Twain's Lubbock concert
a fan-friendly affair
BY WILLIAM KERNS
A-J ENTERTAINMENT EDITOR
Call it part concert
, part an extended onstage meet-and-greet — but it is doubtful that many departed Shania Twain's debut Lubbock
appearance Saturday night at the United Spirit Arena feeling disappointed.
True, she fine tuned her show by eliminating 10 songs from set lists posted on the Internet when her "Up!" tour began.
The number of songs would not matter if Twain put her heart into singing for her entire 90-minute set. Instead, delays began to drag as she expressed her affection for fans from the third song on into the night.
There's nothing wrong with her decision, as long as one is willing to embrace this show more as spectacle than concert
Twain broke down walls separating artist and audience. Performing in the round, she made her way around the stage, holding a microphone in one hand while slapping hands and signing autographs with the other.
We're talking hundreds of autographs. During the songs.
On one hand, I've never seen any other artist try so hard to bring a smile to individual fans at a non-Fan Fair performance.
Do not doubt for a minute Twain's sincerity. I don't.
On the other hand, however, one may ask if thousands who purchased tickets desired a more concentrated effort. It has to be difficult to focus 100 percent on singing while scribbling signatures and shaking hands.
Ushers, by the way, obviously were encouraged to allow fans to rush the stage.
The recording artist made time for a costume change by cleverly asking band members to introduce one another.
Twain always has supported food banks, in part because of her own troubled childhood, and the Lubbock
couple (Jessica and Steve) that purchased a winning raffle ticket was brought on stage for a photograph and hugs.
Taking time to read handmade signs, Twain happened upon one written request by a mom for a photograph of Twain with her daughter. The headliner was moved by the request and immediately invited a 7-year-old named Delaney on stage not only for the photo pose, but also to sing a portion of "Up!" together.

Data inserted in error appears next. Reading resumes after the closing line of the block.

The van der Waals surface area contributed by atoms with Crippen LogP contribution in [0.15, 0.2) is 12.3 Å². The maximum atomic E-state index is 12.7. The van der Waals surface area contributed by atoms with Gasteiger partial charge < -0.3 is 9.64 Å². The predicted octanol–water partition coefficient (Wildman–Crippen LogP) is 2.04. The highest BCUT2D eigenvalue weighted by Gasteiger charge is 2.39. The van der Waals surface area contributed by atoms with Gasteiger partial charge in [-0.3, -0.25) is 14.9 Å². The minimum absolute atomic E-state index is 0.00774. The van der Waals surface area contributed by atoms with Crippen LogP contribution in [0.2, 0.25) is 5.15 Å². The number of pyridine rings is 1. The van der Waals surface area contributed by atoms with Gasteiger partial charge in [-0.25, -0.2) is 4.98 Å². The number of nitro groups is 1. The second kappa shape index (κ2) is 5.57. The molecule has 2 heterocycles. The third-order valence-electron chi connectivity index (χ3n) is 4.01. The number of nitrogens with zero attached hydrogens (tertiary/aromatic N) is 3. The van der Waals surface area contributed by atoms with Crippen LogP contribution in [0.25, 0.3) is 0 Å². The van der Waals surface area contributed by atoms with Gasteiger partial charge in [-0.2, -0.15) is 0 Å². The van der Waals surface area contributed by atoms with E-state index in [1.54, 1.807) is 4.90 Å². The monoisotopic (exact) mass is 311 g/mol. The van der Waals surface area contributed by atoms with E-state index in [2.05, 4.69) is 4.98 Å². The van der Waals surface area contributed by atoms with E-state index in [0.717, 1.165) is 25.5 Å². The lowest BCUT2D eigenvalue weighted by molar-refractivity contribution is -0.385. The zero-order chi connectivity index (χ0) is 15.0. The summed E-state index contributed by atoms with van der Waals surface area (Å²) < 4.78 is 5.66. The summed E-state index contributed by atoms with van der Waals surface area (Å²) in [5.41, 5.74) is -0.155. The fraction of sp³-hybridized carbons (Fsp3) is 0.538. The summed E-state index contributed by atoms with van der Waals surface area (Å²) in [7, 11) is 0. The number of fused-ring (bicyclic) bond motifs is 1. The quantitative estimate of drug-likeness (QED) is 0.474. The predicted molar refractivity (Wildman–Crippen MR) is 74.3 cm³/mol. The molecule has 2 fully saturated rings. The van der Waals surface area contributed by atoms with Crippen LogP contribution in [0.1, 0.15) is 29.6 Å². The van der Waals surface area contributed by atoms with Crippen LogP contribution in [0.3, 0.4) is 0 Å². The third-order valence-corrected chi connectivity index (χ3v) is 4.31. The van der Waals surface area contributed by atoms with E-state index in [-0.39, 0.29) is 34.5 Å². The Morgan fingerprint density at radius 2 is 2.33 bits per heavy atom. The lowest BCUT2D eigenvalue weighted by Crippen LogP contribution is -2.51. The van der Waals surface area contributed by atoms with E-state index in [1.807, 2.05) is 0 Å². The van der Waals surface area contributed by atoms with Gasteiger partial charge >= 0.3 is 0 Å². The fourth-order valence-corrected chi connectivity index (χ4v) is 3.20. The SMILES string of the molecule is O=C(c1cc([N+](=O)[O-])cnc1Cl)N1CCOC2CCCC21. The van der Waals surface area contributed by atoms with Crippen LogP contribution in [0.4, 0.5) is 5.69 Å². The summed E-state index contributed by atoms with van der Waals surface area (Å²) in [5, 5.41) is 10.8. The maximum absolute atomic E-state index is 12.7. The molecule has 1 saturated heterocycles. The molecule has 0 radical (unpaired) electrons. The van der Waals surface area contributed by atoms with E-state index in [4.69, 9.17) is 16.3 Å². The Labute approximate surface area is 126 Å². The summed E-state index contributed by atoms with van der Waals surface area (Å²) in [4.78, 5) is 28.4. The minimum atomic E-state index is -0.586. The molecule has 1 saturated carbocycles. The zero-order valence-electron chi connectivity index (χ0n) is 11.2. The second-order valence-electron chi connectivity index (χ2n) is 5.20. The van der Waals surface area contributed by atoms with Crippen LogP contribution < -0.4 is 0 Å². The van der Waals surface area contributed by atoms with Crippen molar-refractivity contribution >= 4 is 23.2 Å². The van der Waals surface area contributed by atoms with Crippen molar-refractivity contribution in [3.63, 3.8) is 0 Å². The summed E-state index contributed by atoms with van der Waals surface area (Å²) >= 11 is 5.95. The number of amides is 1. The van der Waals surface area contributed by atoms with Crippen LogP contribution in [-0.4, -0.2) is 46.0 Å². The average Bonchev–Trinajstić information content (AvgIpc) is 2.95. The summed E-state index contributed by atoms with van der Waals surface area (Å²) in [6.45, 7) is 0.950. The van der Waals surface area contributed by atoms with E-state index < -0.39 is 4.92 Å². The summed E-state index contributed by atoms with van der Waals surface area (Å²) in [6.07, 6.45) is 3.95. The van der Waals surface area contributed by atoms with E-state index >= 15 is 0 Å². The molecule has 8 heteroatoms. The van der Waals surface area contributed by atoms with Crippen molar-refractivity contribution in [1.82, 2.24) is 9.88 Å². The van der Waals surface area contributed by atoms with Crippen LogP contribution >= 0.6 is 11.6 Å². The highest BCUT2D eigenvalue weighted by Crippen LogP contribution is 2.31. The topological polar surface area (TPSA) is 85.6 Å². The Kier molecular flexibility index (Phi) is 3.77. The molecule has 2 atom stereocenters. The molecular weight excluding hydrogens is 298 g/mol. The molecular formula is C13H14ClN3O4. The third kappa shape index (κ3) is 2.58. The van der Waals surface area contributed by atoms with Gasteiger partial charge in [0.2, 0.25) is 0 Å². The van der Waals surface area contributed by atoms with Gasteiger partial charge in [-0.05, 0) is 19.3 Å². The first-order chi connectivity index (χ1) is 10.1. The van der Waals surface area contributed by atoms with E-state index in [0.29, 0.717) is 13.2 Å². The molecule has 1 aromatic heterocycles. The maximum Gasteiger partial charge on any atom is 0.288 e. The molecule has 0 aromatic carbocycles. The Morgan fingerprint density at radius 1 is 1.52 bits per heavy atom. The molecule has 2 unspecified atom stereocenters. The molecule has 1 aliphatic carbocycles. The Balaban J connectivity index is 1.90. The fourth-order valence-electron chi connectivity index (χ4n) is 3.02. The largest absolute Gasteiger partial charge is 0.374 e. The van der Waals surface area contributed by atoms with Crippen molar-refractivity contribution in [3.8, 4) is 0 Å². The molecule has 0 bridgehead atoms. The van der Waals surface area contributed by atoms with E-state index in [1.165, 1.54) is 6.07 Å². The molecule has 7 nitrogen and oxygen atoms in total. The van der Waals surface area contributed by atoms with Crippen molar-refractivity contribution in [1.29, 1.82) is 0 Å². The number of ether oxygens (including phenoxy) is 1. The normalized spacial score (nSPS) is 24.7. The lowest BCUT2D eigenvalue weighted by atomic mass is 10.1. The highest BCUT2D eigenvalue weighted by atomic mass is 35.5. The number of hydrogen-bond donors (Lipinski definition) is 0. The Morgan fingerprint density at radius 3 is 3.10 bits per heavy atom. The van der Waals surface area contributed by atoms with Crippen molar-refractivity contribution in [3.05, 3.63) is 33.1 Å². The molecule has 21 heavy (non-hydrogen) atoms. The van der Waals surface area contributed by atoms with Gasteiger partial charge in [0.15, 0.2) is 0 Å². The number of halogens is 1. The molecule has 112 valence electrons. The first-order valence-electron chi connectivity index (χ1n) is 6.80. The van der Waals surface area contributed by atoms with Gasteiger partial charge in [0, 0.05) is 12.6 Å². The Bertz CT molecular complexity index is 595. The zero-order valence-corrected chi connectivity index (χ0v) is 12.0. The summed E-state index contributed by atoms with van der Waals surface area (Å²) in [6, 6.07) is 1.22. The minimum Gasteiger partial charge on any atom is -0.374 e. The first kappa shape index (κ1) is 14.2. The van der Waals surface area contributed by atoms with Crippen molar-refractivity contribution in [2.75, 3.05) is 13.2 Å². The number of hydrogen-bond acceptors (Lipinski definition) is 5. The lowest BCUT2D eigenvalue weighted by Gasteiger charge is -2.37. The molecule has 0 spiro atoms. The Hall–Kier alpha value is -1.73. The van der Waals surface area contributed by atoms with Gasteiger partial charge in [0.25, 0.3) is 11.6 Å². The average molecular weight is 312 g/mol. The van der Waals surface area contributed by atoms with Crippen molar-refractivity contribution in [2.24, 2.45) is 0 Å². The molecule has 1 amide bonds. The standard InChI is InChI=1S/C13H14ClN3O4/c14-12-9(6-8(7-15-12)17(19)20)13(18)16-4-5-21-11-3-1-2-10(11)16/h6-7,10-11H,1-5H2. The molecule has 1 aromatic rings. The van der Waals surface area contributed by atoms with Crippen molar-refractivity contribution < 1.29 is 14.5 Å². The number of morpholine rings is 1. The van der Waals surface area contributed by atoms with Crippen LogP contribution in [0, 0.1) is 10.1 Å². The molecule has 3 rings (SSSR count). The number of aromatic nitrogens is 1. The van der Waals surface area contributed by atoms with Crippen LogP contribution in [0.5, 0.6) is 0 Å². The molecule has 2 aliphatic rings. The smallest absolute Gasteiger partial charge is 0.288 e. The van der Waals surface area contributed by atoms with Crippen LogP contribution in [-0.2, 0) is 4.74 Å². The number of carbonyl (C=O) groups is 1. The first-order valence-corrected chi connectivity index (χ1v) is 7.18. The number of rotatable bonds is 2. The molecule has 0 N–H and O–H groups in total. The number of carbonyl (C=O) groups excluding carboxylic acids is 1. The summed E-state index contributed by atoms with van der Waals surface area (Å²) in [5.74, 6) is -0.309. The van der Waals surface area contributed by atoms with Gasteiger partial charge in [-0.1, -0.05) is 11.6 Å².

The crowd loved Delaney.
Later, Twain sought a partner for "You're Still the One" and happened upon a fan — I did not hear her name — who fared well on stage, in part, the fan said, because she sang "You're Still the One" at her own wedding.
How could one not smile?
There was still time for Twain to leave the stage and give hugs to another pair of fans.
did not possess the concentrated pizazz of shows earlier in the singer's career, though she interacted to a smaller extent even then.
Her priority is different, although Twain's array of country pop songs still reveal a beautiful voice with admirable range.
She sang primarily hit singles from albums "Up!" and "Come On Over." Her Lubbock concert
also featured mostly high-energy songs as opposed to ballads.
It is impossible not to notice Twain's desire to please at any cost. Sound quality was exceptional, computerized lighting was professionally designed and pyrotechnic effects were numerous without stealing focus.
Confetti cannons and sparkling fireworks during encore (and show closer) "Rock This Country" actually created the visual effect of Twain inside a beautifully lit, giant snow globe.
Her eight-piece band is absolutely flawless, and she grants the show momentum by having musicians move around the stage perimeter or join her at the top. Choreographed movements of fiddle players Roddy Chiong, Cory Churko and Allison Cornell together were a plus.
Guitarist Randall Waller impressed whether on electric or adding romance by playing his acoustic guitar on bended knee.
Drummer J.D. Blair maintained the beat while wearing a Texas Tech baseball uniform shirt. Twain returned for her encore wearing a (Andre Emmett) #14 Tech basketball jersey, and the always fun Tech drum line joined the band for the percussion-heavy "(If You're Not In It For Love) I'm Outta Here!"
When I saw Twain perform on her previous tour, I was blown away by opening band Leahy. She again shares excellence. This year her opener is Emerson Drive, a dynamic six-piece country group that worked the crowd and was rewarded with a much-deserved standing ovation.
In addition to terrific performances of songs from new CD "What If?" (in stores Tuesday), Emerson Drive brought down the house with superb arrangements of U2's "Where the Streets Have No Name" and "The Devil Went Down to Georgia," the latter thanks to David Pichette's scorching fiddle-playing.
Those arriving fashionably late to purposely miss Saturday's opener also missed the evening's most consistently energized half hour of great music.